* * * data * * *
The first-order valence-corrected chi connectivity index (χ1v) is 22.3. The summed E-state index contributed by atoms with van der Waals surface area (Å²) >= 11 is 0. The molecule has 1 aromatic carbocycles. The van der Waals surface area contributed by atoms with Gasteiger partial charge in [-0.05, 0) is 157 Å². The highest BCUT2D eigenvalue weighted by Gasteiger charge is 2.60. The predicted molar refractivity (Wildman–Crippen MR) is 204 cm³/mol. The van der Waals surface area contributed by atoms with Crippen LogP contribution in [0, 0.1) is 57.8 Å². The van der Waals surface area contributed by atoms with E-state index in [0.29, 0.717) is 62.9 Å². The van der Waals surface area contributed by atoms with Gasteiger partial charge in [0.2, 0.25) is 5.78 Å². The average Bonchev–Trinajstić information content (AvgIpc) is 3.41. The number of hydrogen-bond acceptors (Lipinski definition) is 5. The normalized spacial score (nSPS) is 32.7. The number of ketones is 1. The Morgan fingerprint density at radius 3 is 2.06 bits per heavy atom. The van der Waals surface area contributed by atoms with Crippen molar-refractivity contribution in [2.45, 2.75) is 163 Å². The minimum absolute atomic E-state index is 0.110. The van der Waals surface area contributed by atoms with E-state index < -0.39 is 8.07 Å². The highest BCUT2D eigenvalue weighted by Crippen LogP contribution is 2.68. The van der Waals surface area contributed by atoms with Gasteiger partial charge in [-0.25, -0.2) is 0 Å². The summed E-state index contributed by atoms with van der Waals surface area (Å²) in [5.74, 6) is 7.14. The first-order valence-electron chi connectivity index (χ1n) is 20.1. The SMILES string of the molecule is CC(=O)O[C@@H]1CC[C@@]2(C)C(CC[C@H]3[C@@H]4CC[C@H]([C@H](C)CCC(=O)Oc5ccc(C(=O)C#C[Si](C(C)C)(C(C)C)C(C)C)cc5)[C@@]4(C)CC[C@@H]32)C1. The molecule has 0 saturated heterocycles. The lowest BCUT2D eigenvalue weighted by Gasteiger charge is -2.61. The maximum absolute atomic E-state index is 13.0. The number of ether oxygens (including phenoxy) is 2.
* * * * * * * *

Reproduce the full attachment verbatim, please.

The first-order valence-corrected chi connectivity index (χ1v) is 22.3. The summed E-state index contributed by atoms with van der Waals surface area (Å²) >= 11 is 0. The molecule has 1 aromatic carbocycles. The van der Waals surface area contributed by atoms with Gasteiger partial charge in [-0.05, 0) is 157 Å². The highest BCUT2D eigenvalue weighted by Gasteiger charge is 2.60. The predicted molar refractivity (Wildman–Crippen MR) is 204 cm³/mol. The van der Waals surface area contributed by atoms with Crippen LogP contribution in [0, 0.1) is 57.8 Å². The van der Waals surface area contributed by atoms with E-state index in [0.29, 0.717) is 62.9 Å². The van der Waals surface area contributed by atoms with Gasteiger partial charge in [0.2, 0.25) is 5.78 Å². The average Bonchev–Trinajstić information content (AvgIpc) is 3.41. The number of hydrogen-bond acceptors (Lipinski definition) is 5. The normalized spacial score (nSPS) is 32.7. The number of ketones is 1. The Morgan fingerprint density at radius 3 is 2.06 bits per heavy atom. The van der Waals surface area contributed by atoms with Crippen molar-refractivity contribution in [2.45, 2.75) is 163 Å². The minimum absolute atomic E-state index is 0.110. The van der Waals surface area contributed by atoms with E-state index < -0.39 is 8.07 Å². The highest BCUT2D eigenvalue weighted by Crippen LogP contribution is 2.68. The van der Waals surface area contributed by atoms with Gasteiger partial charge in [-0.25, -0.2) is 0 Å². The summed E-state index contributed by atoms with van der Waals surface area (Å²) in [5.74, 6) is 7.14. The first-order valence-electron chi connectivity index (χ1n) is 20.1. The SMILES string of the molecule is CC(=O)O[C@@H]1CC[C@@]2(C)C(CC[C@H]3[C@@H]4CC[C@H]([C@H](C)CCC(=O)Oc5ccc(C(=O)C#C[Si](C(C)C)(C(C)C)C(C)C)cc5)[C@@]4(C)CC[C@@H]32)C1. The molecule has 0 saturated heterocycles. The lowest BCUT2D eigenvalue weighted by Gasteiger charge is -2.61. The maximum absolute atomic E-state index is 13.0. The number of ether oxygens (including phenoxy) is 2.